By Emilio San Pedro
Americas Editor, BBC World Service
Washington DC has rolled out the red carpet for Pope Benedict
The sound of the Lord's Prayer being recited in Spanish emanated through the Catholic Shrine of the Sacred Heart shortly after the leader of the world's Catholics arrived on his first official US visit.
Those reciting the prayers were a microcosm of the millions of Latino Catholics in the US.
Just hours earlier, Pope Benedict XVI had said he would raise the plight of Hispanic migrants in talks with President Bush.
For those gathered here, the Pope's visit and his professed support for the millions of undocumented immigrants living illegally in the US is being seen as cause for celebration.
And, in fact, the Pope expressed his solidarity with those immigrants even before leaving the Vatican for Washington.
He issued a statement in Spanish directed at the Latino community, the majority of whom are Roman Catholic.
His comments demonstrate once again that the Church is with the poor, with the immigrants and those who are in need
The German Pope said he would be raising the issue of immigration reform with President Bush and would urge him to push for granting legal status to the illegal immigrants living in the US.
For Carlos Aquino, who heads the Shrine of the Sacred Heart's Youth Ministries, the Pope's words were comforting.
"I think his statement was very clear," said Mr Aquino.
"His comments demonstrate once again that the Church is with the poor, with the immigrants and those who are in need - as well as those 12 million people who are here looking for status or an opportunity.
"I think the Pope is there for them."
Latinos are likely to make up a large part of the 40,000-strong crowd expected to attend the Pope's first open air Mass in the US here in Washington, and they will figure heavily when he moves on to New York this weekend.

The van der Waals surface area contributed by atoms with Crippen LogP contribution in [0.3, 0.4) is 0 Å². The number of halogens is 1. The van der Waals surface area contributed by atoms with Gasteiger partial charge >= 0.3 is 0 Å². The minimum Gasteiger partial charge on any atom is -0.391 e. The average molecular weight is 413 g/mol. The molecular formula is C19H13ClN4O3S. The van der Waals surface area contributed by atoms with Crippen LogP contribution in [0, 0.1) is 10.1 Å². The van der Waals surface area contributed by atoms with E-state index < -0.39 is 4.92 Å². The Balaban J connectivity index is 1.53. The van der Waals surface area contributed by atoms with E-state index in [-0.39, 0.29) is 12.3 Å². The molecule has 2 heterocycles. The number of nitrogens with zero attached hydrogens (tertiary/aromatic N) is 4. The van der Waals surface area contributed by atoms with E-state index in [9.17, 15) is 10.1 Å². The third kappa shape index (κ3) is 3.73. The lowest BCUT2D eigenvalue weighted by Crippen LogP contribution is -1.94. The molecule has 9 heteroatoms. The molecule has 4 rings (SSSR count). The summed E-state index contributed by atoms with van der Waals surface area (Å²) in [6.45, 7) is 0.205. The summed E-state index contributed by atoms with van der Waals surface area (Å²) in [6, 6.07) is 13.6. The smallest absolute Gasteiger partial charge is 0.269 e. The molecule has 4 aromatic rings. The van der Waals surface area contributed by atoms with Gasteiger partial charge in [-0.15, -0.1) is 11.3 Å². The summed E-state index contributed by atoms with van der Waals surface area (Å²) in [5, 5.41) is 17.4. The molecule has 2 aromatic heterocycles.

Stem the tide
The Pope's other aim on the visit to the US regarding the Latino community is to strengthen the Church's place in the country's fastest growing minority group.
He wants to stem the tide of the hundreds of thousands of Latinos who have left the Church in recent years in search of greater spiritual inspiration from the growing Hispanic evangelical movement.
George Bush and the Pope address crowds at the White House
The sex scandals that hit several US dioceses in recent years also contributed to that exodus of Latino Catholics, and the disaffection of millions more.
It is no surprise, then, that the Pope would want to make a very public statement of contrition over the scandal as he did before he had even landed in Washington.
As for his words of support for the legalisation of the millions of undocumented immigrants living and working in the US, these are not expected to do much more than serve as moral support.
Political debate on the issue is paralysed and not expected to be taken up until the country's new president takes office next January.
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